It's funny how many inhabitants of the First World romanticize the poverty of the Third World. Terzani seems to equate economic progress of any kind with some sort of bland, mindless consumerism. Never mind that economic progress brings with it such niceities as lower infant mortality and longer life spans: it encourages people to want their own TVs, and somehow that is evil.

Every once in a while, you just wish V.S. Naipul were sitting beside Terzani to whack him upside the head and ask him what the hell he's thinking.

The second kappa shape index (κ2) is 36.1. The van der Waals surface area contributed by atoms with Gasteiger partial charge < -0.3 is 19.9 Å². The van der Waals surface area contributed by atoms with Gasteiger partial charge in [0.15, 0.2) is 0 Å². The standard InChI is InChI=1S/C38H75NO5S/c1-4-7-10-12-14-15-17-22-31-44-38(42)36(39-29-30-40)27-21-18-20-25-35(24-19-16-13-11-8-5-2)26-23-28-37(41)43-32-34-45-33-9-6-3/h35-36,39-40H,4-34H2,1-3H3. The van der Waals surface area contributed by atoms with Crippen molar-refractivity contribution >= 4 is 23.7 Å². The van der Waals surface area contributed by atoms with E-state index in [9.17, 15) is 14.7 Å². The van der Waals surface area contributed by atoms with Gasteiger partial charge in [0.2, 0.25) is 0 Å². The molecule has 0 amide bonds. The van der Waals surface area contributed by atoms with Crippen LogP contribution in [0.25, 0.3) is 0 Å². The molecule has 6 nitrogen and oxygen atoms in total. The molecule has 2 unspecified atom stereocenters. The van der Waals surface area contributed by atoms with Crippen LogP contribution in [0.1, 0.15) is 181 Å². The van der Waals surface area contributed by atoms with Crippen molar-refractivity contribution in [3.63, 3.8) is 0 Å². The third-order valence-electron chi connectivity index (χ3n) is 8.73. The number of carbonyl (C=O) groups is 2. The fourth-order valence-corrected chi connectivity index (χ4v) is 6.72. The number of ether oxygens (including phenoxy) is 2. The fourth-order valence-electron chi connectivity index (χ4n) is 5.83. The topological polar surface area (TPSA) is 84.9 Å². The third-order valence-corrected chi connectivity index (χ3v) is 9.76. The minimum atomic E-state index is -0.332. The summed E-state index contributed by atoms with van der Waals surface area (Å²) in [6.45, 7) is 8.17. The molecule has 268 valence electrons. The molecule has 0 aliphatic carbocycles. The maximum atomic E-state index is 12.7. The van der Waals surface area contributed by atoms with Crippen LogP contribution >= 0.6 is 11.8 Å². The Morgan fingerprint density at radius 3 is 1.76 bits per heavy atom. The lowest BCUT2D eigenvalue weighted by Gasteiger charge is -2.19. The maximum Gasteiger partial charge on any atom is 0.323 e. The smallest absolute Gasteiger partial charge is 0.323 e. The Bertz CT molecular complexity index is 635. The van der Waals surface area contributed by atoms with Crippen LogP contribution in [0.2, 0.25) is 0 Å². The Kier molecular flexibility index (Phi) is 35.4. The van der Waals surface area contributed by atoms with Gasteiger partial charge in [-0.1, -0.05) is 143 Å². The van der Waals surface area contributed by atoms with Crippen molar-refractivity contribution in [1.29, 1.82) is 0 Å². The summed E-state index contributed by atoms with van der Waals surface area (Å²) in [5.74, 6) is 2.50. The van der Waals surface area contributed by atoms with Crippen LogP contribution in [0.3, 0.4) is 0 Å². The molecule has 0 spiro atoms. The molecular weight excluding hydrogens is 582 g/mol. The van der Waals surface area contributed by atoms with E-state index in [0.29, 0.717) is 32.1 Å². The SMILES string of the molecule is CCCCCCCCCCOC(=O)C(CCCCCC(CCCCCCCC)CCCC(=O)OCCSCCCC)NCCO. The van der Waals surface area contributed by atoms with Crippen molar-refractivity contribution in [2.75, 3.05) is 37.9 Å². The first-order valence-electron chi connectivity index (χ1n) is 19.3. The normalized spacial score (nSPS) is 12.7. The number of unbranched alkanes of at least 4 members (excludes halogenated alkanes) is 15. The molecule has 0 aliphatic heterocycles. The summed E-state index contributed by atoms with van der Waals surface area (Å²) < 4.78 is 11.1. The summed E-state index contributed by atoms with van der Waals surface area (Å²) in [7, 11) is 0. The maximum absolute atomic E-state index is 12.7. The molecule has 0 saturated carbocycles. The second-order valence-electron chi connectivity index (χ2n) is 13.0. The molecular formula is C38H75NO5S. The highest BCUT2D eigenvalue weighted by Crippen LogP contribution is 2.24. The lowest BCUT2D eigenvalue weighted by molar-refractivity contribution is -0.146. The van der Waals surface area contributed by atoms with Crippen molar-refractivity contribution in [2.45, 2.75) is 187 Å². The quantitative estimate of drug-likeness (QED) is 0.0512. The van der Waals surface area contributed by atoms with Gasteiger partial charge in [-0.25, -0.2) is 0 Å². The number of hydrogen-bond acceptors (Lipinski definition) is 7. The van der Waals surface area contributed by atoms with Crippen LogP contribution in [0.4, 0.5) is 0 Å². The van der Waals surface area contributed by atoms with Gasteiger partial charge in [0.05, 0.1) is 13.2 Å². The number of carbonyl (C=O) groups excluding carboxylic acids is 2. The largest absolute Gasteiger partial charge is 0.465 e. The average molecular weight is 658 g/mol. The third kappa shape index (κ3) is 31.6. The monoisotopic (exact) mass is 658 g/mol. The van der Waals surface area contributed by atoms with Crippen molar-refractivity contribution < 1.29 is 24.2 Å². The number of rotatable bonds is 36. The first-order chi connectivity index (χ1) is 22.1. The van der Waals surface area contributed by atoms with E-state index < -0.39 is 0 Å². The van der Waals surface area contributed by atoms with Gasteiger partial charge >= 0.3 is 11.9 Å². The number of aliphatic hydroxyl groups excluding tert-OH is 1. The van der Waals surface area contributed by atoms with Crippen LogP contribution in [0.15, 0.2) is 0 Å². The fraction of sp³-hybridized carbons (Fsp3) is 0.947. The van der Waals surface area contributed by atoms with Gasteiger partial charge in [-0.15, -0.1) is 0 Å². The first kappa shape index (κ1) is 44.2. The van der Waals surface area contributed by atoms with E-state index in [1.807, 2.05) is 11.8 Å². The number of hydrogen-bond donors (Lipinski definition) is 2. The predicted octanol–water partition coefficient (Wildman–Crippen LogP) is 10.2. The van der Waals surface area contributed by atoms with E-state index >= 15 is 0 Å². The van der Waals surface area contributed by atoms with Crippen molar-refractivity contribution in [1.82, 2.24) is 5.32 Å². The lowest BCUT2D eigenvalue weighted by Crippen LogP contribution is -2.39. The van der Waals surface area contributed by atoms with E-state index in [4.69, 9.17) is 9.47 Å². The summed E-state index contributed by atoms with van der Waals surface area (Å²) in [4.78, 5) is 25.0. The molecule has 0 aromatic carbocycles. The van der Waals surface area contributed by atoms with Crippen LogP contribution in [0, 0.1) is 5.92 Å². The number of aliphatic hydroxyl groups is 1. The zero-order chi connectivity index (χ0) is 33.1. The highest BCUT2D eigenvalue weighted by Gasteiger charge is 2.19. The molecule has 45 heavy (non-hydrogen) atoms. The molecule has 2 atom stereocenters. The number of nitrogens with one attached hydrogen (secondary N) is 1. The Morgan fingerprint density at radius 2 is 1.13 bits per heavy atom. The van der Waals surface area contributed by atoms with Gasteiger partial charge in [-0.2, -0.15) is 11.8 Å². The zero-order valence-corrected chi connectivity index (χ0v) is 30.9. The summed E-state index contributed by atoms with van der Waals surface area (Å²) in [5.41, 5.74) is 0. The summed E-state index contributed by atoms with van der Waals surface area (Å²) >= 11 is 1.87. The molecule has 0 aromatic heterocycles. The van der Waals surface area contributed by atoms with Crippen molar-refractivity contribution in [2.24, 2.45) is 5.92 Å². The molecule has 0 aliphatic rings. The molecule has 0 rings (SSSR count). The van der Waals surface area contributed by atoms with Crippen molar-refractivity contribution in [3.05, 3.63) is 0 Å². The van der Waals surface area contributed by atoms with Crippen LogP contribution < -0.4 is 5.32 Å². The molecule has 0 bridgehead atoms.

Terzani flirts with the idea of writing something more than a memoir, and he has a genuinely interesting topic in mind: the role of ethnic Chinese throughout Southeast Asia. But he never really pursues the idea in depth, and his superficial treatment of the issue is flawed to begin with: "Like all emigrants, these Chinese had only one dream: money." Such a statement isn't merely wrong: it's insulting. It's insulting to the Chinese, and it's insulting to emigrants everywhere. Is Terzani suggesting that no one emigrates because they want to worship their own god, or because they want to be free to read what they want, or say what they want, or to vote for their leaders? No one leaves their country because they want their children to have a good education? Terzani, born in Italy, living in India, is an emigrant. Did he go there for the money? It's another example of his sometimes exasperating hypocrisy. At times he misses the wider lessons of his own writing. Describing the Mongolian landscape, he asks, "What does this monotony do to the mind? People who live, reproduce, and die in this universe which is all the same, what can they dream of if not demons?" One should remind Terzani that it is not only the landscape that becomes monotonous: if your entire life consisted of bending over in a rice field day after day, would you think of the quiet countryside as an escape, or as a prison? Perhaps it is because he has already drawn his conclusions that Terzani learns nothing from two westerners who surrendered to the mysticism of the east... only to wind up, in Terzani's words, as "unhappy... deep down."